Family, Marriage, and Parenthood

By Howard Becker; Reuben Hill | Go to book overview

Preface

FAMILY, MARRIAGE, AND PARENTHOOD is an outgrowth of an earlier symposium, Marriage and the Family, of which we were likewise the editors. Hence similarities are here and there apparent in spite of the fact that this is a new book rather than a revision of an old one. The chief similarities are the result of the general plan and of the happy circumstance that many of the authors whom we called upon for a second contribution were able to grant our request. The chapters by Bigelow, Gentry, Gordon, Elliott, and Smith, however, were lifted from the earlier work, and for obvious reasons were not drastically altered.

We have tried to keep textbook purposes clearly in view. A textbook is not a treatise. It is or should be designed to make tested knowledge available and assimilable. The scope of tested knowledge about family matters is vast -- so vast, indeed, that an adequate textbook can perhaps best be written by a group of specialists following a unified plan. The plan of this book represents an effort to combine the better features of both the traditional type of course and the newer variety pointed toward preparation for marriage.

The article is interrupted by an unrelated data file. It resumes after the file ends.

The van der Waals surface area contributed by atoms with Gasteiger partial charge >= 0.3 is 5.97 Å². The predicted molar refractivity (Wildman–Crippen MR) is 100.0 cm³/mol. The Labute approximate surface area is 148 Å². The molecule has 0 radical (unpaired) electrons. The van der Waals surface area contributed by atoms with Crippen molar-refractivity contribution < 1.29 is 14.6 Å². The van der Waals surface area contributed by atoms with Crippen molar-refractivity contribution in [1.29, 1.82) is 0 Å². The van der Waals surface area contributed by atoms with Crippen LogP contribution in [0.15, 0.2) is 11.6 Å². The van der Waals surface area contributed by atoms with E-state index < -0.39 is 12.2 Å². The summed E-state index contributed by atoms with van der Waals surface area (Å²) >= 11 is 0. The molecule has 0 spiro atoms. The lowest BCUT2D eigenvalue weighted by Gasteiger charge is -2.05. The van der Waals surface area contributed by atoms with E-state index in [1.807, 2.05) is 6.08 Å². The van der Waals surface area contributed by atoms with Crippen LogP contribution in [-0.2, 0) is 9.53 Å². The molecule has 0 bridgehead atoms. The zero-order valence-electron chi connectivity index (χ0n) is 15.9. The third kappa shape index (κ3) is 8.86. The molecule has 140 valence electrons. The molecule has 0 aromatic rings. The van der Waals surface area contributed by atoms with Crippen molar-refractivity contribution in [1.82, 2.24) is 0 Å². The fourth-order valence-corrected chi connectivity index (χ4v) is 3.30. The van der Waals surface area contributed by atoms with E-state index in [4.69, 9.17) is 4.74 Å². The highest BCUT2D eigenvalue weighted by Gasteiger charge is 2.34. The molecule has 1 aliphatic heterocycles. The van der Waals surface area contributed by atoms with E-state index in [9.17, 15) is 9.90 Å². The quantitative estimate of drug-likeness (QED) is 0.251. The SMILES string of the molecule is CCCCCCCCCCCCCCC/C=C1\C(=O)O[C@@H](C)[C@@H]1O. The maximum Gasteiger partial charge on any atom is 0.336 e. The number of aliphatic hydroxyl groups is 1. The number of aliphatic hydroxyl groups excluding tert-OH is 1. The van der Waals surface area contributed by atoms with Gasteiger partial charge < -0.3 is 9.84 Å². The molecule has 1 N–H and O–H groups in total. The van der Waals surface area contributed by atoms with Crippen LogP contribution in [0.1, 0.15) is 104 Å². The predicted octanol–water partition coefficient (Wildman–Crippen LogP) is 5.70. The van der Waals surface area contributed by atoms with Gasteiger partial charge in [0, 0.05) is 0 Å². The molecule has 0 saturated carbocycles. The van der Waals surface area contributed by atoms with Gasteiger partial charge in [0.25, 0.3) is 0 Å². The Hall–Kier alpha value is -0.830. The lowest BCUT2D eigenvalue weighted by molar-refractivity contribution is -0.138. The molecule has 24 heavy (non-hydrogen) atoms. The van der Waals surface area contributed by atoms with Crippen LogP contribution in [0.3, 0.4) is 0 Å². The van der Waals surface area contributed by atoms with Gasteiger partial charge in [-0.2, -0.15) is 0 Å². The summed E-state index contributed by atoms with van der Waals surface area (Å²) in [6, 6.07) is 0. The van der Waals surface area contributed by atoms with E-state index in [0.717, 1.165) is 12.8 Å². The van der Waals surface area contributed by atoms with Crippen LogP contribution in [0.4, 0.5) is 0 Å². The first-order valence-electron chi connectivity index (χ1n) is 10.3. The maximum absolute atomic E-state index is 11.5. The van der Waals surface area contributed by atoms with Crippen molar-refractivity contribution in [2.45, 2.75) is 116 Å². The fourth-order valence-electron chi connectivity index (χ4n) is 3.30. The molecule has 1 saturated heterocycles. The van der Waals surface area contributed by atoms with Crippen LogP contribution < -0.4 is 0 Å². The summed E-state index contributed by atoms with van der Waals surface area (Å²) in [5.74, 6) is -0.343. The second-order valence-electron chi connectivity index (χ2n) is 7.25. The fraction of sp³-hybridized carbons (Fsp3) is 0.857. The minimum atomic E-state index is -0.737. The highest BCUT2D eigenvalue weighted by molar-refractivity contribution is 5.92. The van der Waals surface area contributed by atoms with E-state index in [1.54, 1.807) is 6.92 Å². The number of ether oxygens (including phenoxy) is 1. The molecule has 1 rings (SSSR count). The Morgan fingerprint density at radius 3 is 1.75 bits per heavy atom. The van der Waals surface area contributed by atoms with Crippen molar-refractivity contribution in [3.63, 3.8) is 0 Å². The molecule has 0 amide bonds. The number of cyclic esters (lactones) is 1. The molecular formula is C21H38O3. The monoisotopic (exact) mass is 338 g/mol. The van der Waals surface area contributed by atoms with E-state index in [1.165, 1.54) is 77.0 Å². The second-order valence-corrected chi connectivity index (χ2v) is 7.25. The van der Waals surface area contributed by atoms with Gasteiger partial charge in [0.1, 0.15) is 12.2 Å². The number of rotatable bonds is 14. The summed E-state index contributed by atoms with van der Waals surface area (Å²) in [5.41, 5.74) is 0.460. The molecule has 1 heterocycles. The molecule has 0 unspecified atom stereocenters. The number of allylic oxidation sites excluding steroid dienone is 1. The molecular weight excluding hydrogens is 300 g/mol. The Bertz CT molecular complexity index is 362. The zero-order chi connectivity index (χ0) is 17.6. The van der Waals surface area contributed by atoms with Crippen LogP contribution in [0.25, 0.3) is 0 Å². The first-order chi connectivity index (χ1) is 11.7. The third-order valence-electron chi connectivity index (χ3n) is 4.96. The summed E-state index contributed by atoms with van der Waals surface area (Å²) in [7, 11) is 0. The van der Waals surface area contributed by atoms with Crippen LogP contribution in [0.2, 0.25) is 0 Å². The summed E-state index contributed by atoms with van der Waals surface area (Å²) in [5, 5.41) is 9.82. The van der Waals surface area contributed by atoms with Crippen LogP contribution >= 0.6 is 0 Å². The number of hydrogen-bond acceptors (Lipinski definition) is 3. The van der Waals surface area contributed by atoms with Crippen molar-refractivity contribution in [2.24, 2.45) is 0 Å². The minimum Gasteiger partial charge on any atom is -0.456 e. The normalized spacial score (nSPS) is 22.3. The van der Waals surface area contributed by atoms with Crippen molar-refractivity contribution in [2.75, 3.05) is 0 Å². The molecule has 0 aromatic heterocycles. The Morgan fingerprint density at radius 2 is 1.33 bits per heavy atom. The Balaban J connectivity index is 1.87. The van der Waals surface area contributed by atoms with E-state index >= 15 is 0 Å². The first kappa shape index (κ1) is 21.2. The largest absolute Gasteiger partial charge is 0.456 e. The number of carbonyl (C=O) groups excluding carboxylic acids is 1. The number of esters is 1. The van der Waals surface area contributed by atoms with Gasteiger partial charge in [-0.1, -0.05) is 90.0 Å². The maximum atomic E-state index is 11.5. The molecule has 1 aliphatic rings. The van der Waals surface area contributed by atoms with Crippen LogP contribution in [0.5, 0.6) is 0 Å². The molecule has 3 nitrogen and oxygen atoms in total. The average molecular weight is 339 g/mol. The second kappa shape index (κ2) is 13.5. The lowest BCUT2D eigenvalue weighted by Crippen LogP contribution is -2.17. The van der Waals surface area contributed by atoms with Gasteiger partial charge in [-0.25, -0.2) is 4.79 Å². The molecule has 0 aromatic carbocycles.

The assimilating of the large amount of knowledge which a carefully organized symposium can provide is not to be taken for granted; special demands upon both editors and authors necessarily arise. Exposition must be clear and systematic, examples and evidence abundant, and selected bibliographies and topics for reports reasonably full and stimulating. We hope these and similar demands have been properly met. With all the stress on assimilability, however, there has been no "writing down"; we have not tried to provide a book for the immature.

Family, marriage, and parenthood are here dealt with as webs of social interation. It is of course impossible to avoid consideration of the many necessary factors setting the conditions under which such webs are woven, and many of the chapters deal with these factors. When all is said and done, however, family structure is a matter of social organization, marriage is a social institution not a "private affair" of merely biological or even of "companionship" character, and parenthood involves far more than germ plasm.

Most of the specialists dealing with social interation are sociologists or their near kin, social and cultural anthropologists. Our purpose in editing this symposium, however, has not been technically sociological in character; in fact, it might be better to speak of purposes, for we hope that the result of our labors is a "double barreled" text. Students are interested in more than strictly sociblogical analysis; family problems are very much in their minds. "The old order changeth," and a great deal that was once unchallenged is now questioned. No one can accuse the student of being cheaply utilitarian if he persistently seeks answers to problems that may soon be his own -- or perhaps are so already.

The "double barrel," so to speak, becomes even more obviously necessary when we realize that in family matters popular misconceptions abound, and everyone from the radio hucksters to the drugstore pulp sellers helps to spread them. This text endeavors to counteract the most harmful.